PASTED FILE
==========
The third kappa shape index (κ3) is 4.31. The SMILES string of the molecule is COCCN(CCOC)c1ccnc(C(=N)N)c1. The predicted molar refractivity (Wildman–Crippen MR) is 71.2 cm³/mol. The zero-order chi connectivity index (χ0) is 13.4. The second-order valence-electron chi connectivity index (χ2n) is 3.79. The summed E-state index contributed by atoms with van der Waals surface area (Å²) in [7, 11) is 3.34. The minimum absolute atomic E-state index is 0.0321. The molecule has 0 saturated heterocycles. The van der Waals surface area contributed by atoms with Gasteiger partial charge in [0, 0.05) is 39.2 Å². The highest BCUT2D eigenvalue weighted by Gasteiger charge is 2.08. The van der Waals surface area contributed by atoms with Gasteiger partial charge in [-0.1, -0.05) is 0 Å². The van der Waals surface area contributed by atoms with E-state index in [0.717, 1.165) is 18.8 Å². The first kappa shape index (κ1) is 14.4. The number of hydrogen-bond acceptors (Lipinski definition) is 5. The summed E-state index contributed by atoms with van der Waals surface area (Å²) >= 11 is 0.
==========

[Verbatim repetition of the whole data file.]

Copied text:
The third kappa shape index (κ3) is 4.31. The SMILES string of the molecule is COCCN(CCOC)c1ccnc(C(=N)N)c1. The predicted molar refractivity (Wildman–Crippen MR) is 71.2 cm³/mol. The zero-order chi connectivity index (χ0) is 13.4. The second-order valence-electron chi connectivity index (χ2n) is 3.79. The summed E-state index contributed by atoms with van der Waals surface area (Å²) in [7, 11) is 3.34. The minimum absolute atomic E-state index is 0.0321. The molecule has 0 saturated heterocycles. The van der Waals surface area contributed by atoms with Gasteiger partial charge in [0, 0.05) is 39.2 Å². The highest BCUT2D eigenvalue weighted by Gasteiger charge is 2.08. The van der Waals surface area contributed by atoms with Gasteiger partial charge in [-0.1, -0.05) is 0 Å². The van der Waals surface area contributed by atoms with E-state index in [0.717, 1.165) is 18.8 Å². The first kappa shape index (κ1) is 14.4. The number of hydrogen-bond acceptors (Lipinski definition) is 5. The summed E-state index contributed by atoms with van der Waals surface area (Å²) >= 11 is 0.